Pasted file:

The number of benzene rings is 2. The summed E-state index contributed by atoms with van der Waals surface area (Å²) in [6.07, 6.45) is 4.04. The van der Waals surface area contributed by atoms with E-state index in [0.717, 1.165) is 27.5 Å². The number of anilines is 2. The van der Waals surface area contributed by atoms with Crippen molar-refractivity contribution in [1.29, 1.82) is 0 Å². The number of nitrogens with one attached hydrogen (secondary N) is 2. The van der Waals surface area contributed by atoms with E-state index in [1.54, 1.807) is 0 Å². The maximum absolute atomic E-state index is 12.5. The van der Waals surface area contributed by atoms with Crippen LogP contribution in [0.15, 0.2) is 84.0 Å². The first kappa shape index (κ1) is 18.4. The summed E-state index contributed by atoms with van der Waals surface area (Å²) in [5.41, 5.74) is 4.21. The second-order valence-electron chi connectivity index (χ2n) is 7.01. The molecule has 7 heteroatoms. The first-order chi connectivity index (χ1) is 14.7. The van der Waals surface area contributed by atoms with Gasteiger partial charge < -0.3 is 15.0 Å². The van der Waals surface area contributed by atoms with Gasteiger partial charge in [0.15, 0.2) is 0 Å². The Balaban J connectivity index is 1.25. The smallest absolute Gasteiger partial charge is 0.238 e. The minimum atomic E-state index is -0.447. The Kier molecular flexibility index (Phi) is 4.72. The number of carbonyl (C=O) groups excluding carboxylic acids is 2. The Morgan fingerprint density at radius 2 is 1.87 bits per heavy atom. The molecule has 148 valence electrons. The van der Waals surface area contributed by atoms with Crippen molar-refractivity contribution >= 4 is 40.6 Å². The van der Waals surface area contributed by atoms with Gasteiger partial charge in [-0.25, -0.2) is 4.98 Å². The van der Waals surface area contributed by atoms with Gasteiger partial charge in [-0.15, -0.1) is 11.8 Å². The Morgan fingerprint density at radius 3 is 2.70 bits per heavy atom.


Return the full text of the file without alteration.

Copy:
The number of benzene rings is 2. The summed E-state index contributed by atoms with van der Waals surface area (Å²) in [6.07, 6.45) is 4.04. The van der Waals surface area contributed by atoms with E-state index in [0.717, 1.165) is 27.5 Å². The number of anilines is 2. The van der Waals surface area contributed by atoms with Crippen molar-refractivity contribution in [1.29, 1.82) is 0 Å². The number of nitrogens with one attached hydrogen (secondary N) is 2. The van der Waals surface area contributed by atoms with E-state index in [1.54, 1.807) is 0 Å². The maximum absolute atomic E-state index is 12.5. The van der Waals surface area contributed by atoms with Crippen LogP contribution in [0.15, 0.2) is 84.0 Å². The first kappa shape index (κ1) is 18.4. The summed E-state index contributed by atoms with van der Waals surface area (Å²) in [5.41, 5.74) is 4.21. The second-order valence-electron chi connectivity index (χ2n) is 7.01. The molecule has 7 heteroatoms. The first-order chi connectivity index (χ1) is 14.7. The van der Waals surface area contributed by atoms with Gasteiger partial charge < -0.3 is 15.0 Å². The van der Waals surface area contributed by atoms with Gasteiger partial charge in [0.15, 0.2) is 0 Å². The Balaban J connectivity index is 1.25. The smallest absolute Gasteiger partial charge is 0.238 e. The minimum atomic E-state index is -0.447. The Kier molecular flexibility index (Phi) is 4.72. The number of carbonyl (C=O) groups excluding carboxylic acids is 2. The Morgan fingerprint density at radius 2 is 1.87 bits per heavy atom. The molecule has 148 valence electrons. The van der Waals surface area contributed by atoms with Crippen molar-refractivity contribution >= 4 is 40.6 Å². The van der Waals surface area contributed by atoms with Gasteiger partial charge in [-0.25, -0.2) is 4.98 Å². The van der Waals surface area contributed by atoms with Gasteiger partial charge in [-0.15, -0.1) is 11.8 Å². The Morgan fingerprint density at radius 3 is 2.70 bits per heavy atom.